Condescending Attitudes Towards ExMuslim Issues

In the Muslim part of the online world it has become common for western Muslims to speak dismissively of Ex Muslims as people who don`t have any real grievances and are only speaking out to seek attention through demonizing Muslims.

An example of this ignorant mentality can be demonstrated using a facebook post of a Muslim apologist by the name of Asadullah Ali Al-Andalusi. This is not meant only as a reply to Asadullah but to conservative Muslims as a whole since many of them tend to make the same arguments as those presented below.

Let’s go through his points one by one.

  1. Muslims suffer through occupations, invasions, genocide , murder and oppression by dictators.

It’s true that people in Muslim majority countries suffer through all of the grievances mentioned above.  The fact of the matter is that exmuslims and liberal Muslims share the same ethnicities, nationalities names and social family backgrounds as  Muslims and as a consequences suffer through and they share many of the same grievances.

Apologists like Asadullah would prefer to erase the existence of Ex Muslims and liberal Muslims (who are considered apostates and deviants by traditionalists) but we live in every country and community where Muslims are present. When Buddhist extremists attack Muslims in Myanmar they don`t go up to Muslims and question them on their beliefs before attacking them. They target their bigotry based on outward appearances and community backgrounds.


2) Muslims suffer discrimination in the workplace and face bigotry because they look foreign.

The same applies to bigotry in the west. A conversation with Ex Muslims will reveal that many have had anti Muslim slurs thrown at them by racists because of the color of their skins and wearing of foreign clothes do not differentiate between what type of Muslim they are. Sunni Muslims, Shia Muslims , Ismaili Muslims, Secular Muslims and Ex Muslims are all perceived in the same way by bigots.

The same is true for workplace discrimination and racial profiling. To a biased recruiter in the workplace there is no difference between the resume of a Muslims and an Ex Muslim. We both have Arab sounding names and have the same racial backgrounds. The level of discrimination we face is the exact same.

3) The extra discrimination faced by Ex Muslims from their own communities.

Now that we`ve established that Ex Muslims face the same discrimination and external social pressures its worth noting the additional internal social pressure faced by Ex Muslims that can make the life of an average Ex Muslims more difficult than the life of an average Muslim.

A) Kicked out of The House: Many Ex Muslims come from extremely religious households where having a child that left Islam is seen as damaging the `honor`of the family. The community will often blame the parents for not having raised their child “properly”.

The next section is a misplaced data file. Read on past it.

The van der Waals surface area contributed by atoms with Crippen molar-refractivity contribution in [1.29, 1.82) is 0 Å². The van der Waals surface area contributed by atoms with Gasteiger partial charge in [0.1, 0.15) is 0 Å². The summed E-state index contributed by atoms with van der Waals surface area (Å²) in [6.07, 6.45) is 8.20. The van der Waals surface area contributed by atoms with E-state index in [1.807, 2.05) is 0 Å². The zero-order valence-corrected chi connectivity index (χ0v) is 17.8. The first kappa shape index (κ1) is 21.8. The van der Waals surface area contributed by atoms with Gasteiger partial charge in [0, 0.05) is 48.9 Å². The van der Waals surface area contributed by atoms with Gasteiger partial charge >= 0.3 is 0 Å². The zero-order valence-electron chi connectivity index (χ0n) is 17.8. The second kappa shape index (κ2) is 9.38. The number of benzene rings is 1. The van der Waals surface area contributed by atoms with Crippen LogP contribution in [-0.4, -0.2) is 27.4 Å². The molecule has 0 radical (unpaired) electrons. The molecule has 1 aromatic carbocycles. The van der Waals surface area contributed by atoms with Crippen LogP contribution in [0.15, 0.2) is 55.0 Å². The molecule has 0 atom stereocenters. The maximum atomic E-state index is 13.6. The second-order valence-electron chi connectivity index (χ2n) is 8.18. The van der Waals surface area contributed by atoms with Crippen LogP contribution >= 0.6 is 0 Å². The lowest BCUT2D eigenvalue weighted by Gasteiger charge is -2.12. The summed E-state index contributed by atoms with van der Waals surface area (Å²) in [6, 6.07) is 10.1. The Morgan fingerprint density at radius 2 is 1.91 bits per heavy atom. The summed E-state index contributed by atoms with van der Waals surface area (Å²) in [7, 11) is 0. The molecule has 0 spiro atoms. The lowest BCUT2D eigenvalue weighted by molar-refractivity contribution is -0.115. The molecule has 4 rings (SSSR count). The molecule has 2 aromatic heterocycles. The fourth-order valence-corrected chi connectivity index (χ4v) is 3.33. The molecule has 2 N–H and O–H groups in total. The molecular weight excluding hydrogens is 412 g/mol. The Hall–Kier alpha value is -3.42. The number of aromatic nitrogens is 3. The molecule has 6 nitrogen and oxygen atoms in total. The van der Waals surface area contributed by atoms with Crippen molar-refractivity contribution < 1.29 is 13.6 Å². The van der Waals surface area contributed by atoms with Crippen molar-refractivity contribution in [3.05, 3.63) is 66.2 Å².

In order to safeguard their reputation among  the community as god fearing Muslims the parents will kick the child out of the house for dishonoring them. This is a very similar type of mindset that is held by parents who commit honor killings.

B)  Risk of Violence: For those countless Ex Muslims unfortunate enough to be living in muslim majority countries they also have to suffer through countless other difficulties. If exmuslims or even liberal minded muslims are open and public about their views the most direct risk is the threat of violence from islamists.

Examples of this type of violence have been witnessed by the killings of bloggers such as Avjit Roy in Bangladesh and the killing of human rights activist Khuram Zaki in Pakistan.

C)  Discrimination and Persecution: In addition to the risk of physical violence Ex Muslims in Muslim majority countries also have to deal with discrimination in the workplace and looking for employment. It has been well documented that religious minorities in Pakistan such as Christians have been subject to a very dehumanizing level of discrimination. An example of this is the sanitation worker who was refused medical treatment in a hospital because of his religious identity. The situation is much the same for atheistic and agnostic Ex Muslims who choose to go public with their beliefs.

And of course the most ridiculous accusation against Ex Muslims I’ve heard is that we are only doing it to get rich (I’m looking at you Mariam Sobh ). All I’ll say on this conspiracy theory is that if Ex Muslims could get wealthy simply by criticizing Islam then there would not be countless Ex Muslims trapped in abusive household due to financial restraints. And this fact makes that accusation all the more disgusting and deplorable.


So in conclusion we can see how ridiculous Asadullah and other muslims’ condescension towards Ex Muslims really is given that we not only endure the same grievances as our Muslim friends and family but we also have to suffer and work through an additional set of issues as well.

BOOK REVIEW: Islam and the Future of Tolerance by Maajid Nawaz and Sam Harris

I want to preface this book review of Islam and the Future of Tolerance by saying that I have been a longtime admirer of Maajid Nawaz’s activism and think it is sorely needed in today’s world. As a former Islamist recruiter turned liberal activist he has a very in depth understanding of the issue from not only a policy perspective but an intensely personal perspective as well.  He is the person I refer people to when it comes to the topic of how to solve the global problem of islamist and jihadist extremism. I have also read Maajid Nawaz’s autobiography Radical which I found to be very well written. I will leave my detailed opinion of that book for a future blog post.